This bill generally prohibits anyone from using the title "social worker," or any associated initials, or advertising services as a social worker unless he or she (1) has a bachelor's or master's degree in social work from a program accredited by the Council on Social Work Education (CSWE); (2) a doctorate in social work; or (3) if educated outside of the U.S. or its territories, completed an education program CSWE deems equivalent.
 
PAID FAMILY MEDICAL LEAVE
The House and Senate adopted a bill to establish an employee funded Paid Family Medical Leave insurance program, but only after a compromise was reached with the Governor's office on changes needed to the bill. The agreed upon changes were subsequently included in sections 232-235 of the budget bill that was adopted. Summary of the bill; Summary of the changes (see sections 232-235) More details on this legislation will be forthcoming.
 
$15 MINIMUM WAGE
The Governor has signed the minimum wage bill that is now Public Act 19-4 and which establishes a four-year phase in of a $15 minimum wage. Specifically, the law will increase the state's minimum hourly wage from its current $10.10 to (1) $11.00 on October 1, 2019; (2) $12.00 on September 1, 2020; (3) $13.00 on August 1, 2021; (4) $14.00 on July 1, 2022; and (5) $15.00 on June 1, 2023. Beginning January 1, 2024, it indexes future annual minimum wage changes to the federal employment cost index (ECI). Starting October 1, 2019, the bill also changes the "training wage" that employers may pay to learners, beginners, and people under age 18. 
  
Bills of Interested That Failed this Session:
There are several ways a bill can fail during the legislative session, including the fact that if a bill is not voted on favorably by both the House and the Senate by midnight on the last day of session, it dies. The following is a listing of several of the bills of interest to our members that did not succeed this year:
  • House Bill 7232, An Act Enhancing the Safety of Nursing Home Residents with Video Cameras
  • Senate Bill 819, An Act Prohibiting Assisted Living Services Agencies and Continuing Care Providers Offering Assisted Living Services from Requiring a Third-party Contract Guarantor
  • Senate Bill 1059, An Act Concerning the Unauthorized Practice of Law and the Prevention of False Long-Term Care Legal Planning and Advisement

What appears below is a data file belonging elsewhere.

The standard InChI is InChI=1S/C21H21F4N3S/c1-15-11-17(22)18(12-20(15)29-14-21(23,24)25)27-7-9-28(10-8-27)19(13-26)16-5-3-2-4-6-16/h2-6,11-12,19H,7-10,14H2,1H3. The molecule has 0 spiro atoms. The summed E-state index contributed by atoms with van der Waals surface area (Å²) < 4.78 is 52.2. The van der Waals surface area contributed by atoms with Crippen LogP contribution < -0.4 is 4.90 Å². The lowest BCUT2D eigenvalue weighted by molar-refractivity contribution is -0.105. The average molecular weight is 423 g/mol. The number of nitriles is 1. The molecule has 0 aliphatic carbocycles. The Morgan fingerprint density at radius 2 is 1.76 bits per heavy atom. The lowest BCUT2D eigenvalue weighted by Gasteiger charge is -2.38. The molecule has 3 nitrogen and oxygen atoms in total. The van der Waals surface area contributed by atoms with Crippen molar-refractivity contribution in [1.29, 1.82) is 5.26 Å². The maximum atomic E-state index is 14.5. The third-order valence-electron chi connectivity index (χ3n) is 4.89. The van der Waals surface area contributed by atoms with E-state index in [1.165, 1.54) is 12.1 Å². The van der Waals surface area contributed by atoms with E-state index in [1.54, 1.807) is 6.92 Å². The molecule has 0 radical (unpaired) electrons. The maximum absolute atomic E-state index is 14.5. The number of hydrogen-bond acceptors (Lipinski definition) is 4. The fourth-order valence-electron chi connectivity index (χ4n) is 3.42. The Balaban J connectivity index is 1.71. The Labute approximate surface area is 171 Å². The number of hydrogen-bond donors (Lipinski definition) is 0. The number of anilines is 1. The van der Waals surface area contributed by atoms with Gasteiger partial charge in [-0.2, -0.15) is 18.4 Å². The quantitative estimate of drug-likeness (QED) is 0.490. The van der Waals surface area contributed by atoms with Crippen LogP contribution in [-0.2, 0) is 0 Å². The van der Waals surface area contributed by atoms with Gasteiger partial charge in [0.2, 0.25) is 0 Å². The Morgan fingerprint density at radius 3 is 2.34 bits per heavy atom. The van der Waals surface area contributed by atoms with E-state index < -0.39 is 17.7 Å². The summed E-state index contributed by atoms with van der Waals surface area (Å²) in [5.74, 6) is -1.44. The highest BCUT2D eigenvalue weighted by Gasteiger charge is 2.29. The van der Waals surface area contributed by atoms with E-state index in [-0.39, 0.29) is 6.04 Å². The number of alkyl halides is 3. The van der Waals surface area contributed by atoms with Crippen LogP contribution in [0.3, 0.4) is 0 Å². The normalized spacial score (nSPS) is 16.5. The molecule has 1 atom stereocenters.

• Senate Bill 764 and House Bill 6924, An Act Limiting "On-Call" Shift Scheduling
  • House Bill 7100, An Act Concerning Non-Emergency Transportation for Nursing Home Residents
  • Senate Bill 1051, An Act Strengthening Home Care Services
  • House Bill 5276, An Act Concerning the Safety of Nursing Home Patients at Risk of Falling, and House Bill 7103, An Act Concerning Nursing Home Falls, although in response to the concern raised this session regarding this issue, LeadingAge Connecticut and CAHCF are working with DPH to produce a statewide Falls Prevention Conference this fall.


In the News

Winners and losers: The 2019 legislative session
CT MIRROR STAFF, JUNE 6, 2019, CTMirror
The 2019 legislative session ended at midnight Wednesday. As usual, some folks came out of the process happy. Others are already plotting their strategies for next year.
 
The impact of these decisions will take years to determine. But here's an early assessment of who came out ahead and who didn't. Read more

2019 General Assembly ends; Lamont thanks legislators for passing budget on time
Christopher Keating, Courant, June 6, 2019
In his first post-midnight speech to the state legislature, Gov. Ned Lamont thanked lawmakers early Thursday morning for their work during the 2019 session and talked briefly about his top unfinished priority of the year.
 
"I hope it didn't take too much of a toll on you,'' Lamont said of the exhausting, five-month session. "We have a little bit of unfinished business.'' Read more